One consequence of all this has been increasing litigation between trademark holders and domain name owners. And sometimes, the registration authority, NSI, has also been dragged in on the disputes. As of August 1996, NSI has been named party to ten related lawsuits. Six have been instituted by domain name holders against NSI, arguing that they should be allowed to keep their names. The remaining four were instituted by trademark owners but none of these named NSI alone.
Criticism of NSI is surprisingly widespread in the Internet and trademark community. There can be little doubt that much of the activity towards an evolution of DNS policy is a reaction to this. Among Internet users, what has upped the ante considerably is the charge for name registrations which has lead to different levels of service expectations. The trademark community (e.g., the International Trademark Association (INTA)) is also not happy that they cannot get facilitated access to the database of registered domain names so they can conduct trademark searches.
Some have suggested using extensive geographical subdomain naming conventions as a solution for the trademark issue. But if we imagine an Internet that is someday as ubiquitous as the telephone, one only needs to take a look at a phone book to realize the scale of the problem. The necessary granularity to deal with all possible trademarks and homonyms in domain name space would lead to names that essentially resemble postal addresses such as “www.mcdonald.apt23.54thstreet.nyc.ny.us”. And it is obvious that companies like IBM want to keep addresses like ” www.ibm.com ” (or even better, have “www.ibm”) and have no interest in being “www.ibm.armonk.ny.us”.
One of the basic problems that NSI faces is that it is handing out international domain names but that existing trademark law is fundamentally national – there is no such thing as a widely recognized “international trademark”. In the non-Internet world, there is an established tradition of dealing with trademarks on a national basis. The rules to deal with trademark issues may be different in the US, France or Japan but there is a procedure and clear jurisprudence for dispute resolution. This is strongest at the national level with occasional provisions at the regional and international level.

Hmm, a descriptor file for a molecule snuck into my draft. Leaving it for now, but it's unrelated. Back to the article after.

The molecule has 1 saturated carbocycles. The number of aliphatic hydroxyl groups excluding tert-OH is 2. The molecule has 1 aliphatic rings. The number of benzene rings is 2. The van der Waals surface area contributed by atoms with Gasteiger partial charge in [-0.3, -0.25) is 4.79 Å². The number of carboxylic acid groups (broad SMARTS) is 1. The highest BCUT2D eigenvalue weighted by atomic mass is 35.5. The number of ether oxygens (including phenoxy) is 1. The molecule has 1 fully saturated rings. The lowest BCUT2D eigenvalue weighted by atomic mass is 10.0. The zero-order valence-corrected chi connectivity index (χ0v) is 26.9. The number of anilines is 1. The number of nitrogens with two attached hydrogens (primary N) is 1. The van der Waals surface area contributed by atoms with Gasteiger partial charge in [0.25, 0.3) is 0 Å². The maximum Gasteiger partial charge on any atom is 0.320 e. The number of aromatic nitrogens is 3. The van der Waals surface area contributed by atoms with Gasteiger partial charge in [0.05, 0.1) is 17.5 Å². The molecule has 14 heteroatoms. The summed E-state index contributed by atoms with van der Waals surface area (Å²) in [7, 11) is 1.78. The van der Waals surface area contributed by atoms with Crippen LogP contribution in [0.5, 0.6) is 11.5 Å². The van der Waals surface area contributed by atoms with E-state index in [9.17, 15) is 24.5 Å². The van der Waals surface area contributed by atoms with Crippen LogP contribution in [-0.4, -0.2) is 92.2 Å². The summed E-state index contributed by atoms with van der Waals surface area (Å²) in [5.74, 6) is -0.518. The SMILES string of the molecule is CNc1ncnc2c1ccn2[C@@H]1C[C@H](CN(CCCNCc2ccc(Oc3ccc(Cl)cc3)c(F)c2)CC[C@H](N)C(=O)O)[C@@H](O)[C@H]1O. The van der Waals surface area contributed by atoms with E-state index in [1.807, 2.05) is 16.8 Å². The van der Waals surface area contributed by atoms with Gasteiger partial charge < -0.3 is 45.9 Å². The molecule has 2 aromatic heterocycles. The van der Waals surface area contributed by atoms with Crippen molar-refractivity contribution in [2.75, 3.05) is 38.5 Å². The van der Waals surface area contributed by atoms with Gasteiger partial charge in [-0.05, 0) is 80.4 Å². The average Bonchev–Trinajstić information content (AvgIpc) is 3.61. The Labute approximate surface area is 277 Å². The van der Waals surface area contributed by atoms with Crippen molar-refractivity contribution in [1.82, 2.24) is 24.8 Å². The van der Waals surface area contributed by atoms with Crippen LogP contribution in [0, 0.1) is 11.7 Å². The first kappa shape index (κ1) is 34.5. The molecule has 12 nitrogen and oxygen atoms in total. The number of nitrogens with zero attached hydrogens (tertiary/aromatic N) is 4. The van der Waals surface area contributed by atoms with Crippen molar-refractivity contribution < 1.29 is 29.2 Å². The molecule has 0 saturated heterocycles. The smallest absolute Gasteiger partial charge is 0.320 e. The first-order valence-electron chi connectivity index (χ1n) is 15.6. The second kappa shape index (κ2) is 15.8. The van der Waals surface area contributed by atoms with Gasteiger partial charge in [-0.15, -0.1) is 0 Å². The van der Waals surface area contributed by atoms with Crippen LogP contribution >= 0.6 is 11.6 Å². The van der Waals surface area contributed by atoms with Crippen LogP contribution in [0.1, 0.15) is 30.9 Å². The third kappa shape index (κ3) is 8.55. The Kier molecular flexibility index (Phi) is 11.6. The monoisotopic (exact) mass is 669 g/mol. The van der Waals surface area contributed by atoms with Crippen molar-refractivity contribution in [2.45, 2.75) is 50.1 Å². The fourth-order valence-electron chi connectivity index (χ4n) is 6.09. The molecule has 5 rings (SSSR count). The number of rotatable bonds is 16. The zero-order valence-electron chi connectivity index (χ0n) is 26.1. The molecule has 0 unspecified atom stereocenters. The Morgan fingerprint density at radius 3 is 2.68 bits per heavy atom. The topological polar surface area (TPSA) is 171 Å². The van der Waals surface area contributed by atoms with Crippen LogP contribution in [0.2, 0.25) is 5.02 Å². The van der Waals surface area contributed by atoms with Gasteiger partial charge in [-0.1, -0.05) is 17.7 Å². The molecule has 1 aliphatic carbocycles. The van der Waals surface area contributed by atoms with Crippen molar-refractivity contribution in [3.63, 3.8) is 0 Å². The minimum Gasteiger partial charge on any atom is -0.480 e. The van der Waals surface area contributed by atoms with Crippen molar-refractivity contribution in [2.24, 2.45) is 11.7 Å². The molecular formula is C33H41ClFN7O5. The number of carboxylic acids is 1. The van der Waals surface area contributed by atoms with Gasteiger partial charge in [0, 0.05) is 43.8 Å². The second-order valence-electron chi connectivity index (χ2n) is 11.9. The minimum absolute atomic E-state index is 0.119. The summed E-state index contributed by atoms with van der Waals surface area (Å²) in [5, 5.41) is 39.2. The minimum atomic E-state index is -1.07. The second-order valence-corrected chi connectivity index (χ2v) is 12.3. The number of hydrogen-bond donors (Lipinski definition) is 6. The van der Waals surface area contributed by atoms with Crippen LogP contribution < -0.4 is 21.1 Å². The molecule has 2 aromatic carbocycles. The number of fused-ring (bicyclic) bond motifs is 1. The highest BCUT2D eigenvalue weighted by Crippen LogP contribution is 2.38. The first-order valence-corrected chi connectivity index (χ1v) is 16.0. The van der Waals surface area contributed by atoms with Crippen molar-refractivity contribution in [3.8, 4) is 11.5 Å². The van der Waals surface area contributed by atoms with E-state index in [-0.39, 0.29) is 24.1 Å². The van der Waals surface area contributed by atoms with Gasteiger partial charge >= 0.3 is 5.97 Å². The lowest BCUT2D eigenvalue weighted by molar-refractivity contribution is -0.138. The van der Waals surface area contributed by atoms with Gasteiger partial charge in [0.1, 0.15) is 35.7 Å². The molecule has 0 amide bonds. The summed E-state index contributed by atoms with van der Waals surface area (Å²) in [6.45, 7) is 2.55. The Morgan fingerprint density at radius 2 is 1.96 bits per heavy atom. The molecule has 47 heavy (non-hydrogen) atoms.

The closest one can get to an international trademark is to file in the World Intellectual Property Organization’s (WIPO) “International Register of Marks under the Madrid Agreement and Protocol”. About 47 countries are signatories to this but conspicuous by their absence are the US (due to a problem of the European Union having an independent vote) and Japan. The WIPO database has about 310,000 marks registered with about 20,000 added per year. However, filing in the WIPO register really only facilitates making multiple “national” filings through one procedure – it does not constitute an international trademark since any signatory to the WIPO agreement/protocol can reject filings at a national level – and of course, any resultant disputes are dealt with at the national level. A s of June 1996, the trademark conflicts concerning DNS have been limited to US registrants. What will be the result of a trademark conflict between two non-US countries for control of a name in international top level domain space? Which country’s courts will have jurisprudence? Perhaps both will claim it? Conditions of access to international domain names could eventually require mandatory dispute arbitration through something like Arbitration Center. But on the basis of WIPO’s which laws will such a dispute be adjudicated? The mounting conflicts between trademarks and domain names with global significance will likely lead to increased pressure for a global trademark system.
There certainly do not appear to be any. F rom my prospective the only clearly way to avoid conflicts is the proper preparation of trademark searches prior to the adoption and use of either a trademark or a domain name. In this regard we strongly recommend you visit TMWeb. This is the only secure site on the net to conduct trademark searches. Q uestions and comments on this subject can be directed to the author